It’s in verse 4 that we see the first mention of the “Nephilim”. Nephilim is often translated as "fallen ones" which is closely related to the Hebrew word “naphal” (to fall). One school of thought associates these beings with fallen angels or their offspring. I would argue, based on the context of the surrounding verses that “fallen ones” has more to do with a spiritual falling away and not “fallen” in the sense of “from heaven”. It’s as if verse four is simply repeating or rephrasing what’s already been mentioned in the first three verses, the righteous men of God had “fallen” away and were reproducing with unrighteous women, “daughters of men” and thus increasing the wickedness of the world.
Matthew Henry’s commentary says, “The sons of God that is, the professors of religion, who were called by the name of the Lord, and called upon that name, married the daughters of men, that is, those that were profane, and strangers to God and godliness.” It’s the final part of verse four that creates perhaps the greatest level of confusion. Genesis 6:4b says, “Those were the mighty men who were of old, men of renown.” When we hear this type of language we allow our minds to drift towards fictional characters like Hercules, Percy Jackson and Greek mythology.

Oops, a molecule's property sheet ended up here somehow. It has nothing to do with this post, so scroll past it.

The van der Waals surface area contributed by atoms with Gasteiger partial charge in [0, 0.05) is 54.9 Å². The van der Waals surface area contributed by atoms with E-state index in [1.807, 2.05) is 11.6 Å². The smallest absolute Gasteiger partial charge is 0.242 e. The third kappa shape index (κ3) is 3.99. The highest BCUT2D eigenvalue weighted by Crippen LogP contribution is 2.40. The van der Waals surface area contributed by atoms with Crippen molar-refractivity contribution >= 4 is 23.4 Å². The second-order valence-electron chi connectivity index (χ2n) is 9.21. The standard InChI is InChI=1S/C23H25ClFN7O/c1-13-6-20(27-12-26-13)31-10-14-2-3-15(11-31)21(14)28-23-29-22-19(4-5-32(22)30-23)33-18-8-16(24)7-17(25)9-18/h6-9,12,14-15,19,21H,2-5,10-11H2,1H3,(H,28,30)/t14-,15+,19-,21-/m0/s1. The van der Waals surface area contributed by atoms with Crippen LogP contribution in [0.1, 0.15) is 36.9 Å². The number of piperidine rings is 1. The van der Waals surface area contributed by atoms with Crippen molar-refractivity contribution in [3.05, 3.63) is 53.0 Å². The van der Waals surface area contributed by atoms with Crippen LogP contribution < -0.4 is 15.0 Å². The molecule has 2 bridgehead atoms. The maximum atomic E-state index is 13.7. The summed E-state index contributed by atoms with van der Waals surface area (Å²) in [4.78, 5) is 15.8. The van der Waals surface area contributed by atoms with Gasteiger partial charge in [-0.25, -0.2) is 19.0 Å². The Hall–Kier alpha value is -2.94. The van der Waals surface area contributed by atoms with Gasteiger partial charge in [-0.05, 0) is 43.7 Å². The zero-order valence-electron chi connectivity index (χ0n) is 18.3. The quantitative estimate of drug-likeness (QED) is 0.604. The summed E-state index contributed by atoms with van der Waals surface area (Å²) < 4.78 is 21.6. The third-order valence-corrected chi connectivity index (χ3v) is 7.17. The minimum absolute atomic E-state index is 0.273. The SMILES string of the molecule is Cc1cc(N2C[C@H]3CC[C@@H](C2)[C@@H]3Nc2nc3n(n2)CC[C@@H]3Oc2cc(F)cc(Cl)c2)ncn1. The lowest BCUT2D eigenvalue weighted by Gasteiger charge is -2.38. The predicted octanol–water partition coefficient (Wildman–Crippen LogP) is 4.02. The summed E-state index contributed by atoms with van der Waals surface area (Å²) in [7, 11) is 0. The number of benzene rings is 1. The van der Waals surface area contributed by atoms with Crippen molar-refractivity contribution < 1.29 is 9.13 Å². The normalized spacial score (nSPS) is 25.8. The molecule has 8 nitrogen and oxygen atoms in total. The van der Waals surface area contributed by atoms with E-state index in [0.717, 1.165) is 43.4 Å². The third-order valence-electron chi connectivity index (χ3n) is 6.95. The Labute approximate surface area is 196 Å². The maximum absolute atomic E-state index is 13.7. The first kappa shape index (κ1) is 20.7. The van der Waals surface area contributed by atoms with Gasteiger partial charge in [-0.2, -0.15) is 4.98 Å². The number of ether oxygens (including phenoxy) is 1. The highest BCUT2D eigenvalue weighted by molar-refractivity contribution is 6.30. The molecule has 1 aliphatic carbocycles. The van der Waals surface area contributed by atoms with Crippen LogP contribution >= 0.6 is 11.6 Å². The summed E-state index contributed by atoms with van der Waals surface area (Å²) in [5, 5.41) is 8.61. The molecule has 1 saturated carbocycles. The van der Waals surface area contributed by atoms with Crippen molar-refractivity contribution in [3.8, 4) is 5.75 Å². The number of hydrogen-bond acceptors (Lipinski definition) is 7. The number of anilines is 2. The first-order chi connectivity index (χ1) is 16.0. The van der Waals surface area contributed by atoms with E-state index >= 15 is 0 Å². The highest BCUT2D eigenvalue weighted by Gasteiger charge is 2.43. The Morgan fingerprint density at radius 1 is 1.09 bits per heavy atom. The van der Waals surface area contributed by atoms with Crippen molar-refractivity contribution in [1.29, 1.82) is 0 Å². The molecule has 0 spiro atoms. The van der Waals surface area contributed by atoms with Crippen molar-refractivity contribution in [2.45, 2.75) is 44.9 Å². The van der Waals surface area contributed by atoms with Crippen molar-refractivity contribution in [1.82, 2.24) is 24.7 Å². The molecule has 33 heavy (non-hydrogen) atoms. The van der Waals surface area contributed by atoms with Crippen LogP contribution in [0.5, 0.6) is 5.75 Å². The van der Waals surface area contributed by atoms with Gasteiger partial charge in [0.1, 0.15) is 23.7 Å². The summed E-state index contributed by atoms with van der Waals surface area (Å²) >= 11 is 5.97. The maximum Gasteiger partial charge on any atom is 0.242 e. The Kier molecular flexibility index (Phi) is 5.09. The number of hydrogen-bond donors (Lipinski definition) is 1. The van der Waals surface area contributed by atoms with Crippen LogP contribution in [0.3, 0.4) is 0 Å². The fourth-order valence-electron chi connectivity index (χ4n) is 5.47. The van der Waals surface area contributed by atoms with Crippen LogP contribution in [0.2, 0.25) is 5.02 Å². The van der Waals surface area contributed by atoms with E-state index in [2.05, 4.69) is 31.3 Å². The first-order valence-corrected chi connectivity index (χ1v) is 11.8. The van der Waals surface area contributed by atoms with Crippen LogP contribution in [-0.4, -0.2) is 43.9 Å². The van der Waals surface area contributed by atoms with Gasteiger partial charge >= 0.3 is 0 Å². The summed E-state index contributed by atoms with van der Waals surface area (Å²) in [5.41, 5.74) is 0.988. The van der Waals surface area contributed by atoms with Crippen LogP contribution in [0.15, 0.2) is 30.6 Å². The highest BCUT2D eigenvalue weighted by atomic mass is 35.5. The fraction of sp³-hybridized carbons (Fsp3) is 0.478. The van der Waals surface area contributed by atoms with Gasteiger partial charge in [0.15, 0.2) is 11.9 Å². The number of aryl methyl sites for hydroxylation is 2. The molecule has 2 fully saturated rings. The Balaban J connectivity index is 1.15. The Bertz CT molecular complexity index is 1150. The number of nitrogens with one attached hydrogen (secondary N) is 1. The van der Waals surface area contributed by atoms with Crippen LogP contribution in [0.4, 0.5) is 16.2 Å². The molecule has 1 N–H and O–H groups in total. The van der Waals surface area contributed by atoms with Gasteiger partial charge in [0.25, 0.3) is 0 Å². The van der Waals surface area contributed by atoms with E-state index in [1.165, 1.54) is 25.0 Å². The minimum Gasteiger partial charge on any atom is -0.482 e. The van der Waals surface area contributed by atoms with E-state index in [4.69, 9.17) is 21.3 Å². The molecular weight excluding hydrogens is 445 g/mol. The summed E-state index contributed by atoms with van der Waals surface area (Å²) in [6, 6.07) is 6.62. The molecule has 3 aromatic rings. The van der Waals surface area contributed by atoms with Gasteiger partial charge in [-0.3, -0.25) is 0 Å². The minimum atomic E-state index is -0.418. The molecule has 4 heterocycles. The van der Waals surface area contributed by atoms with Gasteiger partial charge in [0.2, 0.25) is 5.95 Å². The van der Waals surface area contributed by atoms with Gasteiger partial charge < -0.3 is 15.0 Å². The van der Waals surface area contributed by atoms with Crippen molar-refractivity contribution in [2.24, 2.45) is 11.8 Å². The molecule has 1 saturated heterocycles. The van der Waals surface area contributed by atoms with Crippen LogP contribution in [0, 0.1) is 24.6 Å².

Barnes’ Notes on the Bible answers this idea like this, ”’Men of name’, whose names are often in men's mouths, because they either deserved or required to be named frequently on account of their influential or representative character.” In other words, these were men that were often spoken of for their influence and lack of moral character. These were men that were not only interested in making a name for themselves but were succeeding in doing so. Keeping in mind the context of the larger passage (the corruption of mankind and his forsaking of the things of God) it makes sense that this idea would be further illustrated and highlighted. I would also suggest that the term “men who were of old” is not referring to anything pre Adam (since that’s not a thing to begin with) but is instead referring to the idea that this world-wide corruption had been going on for the last 10 generations (from Adam to Noah). This was not a new problem.
In summary of the Genesis passage I’m suggesting the following: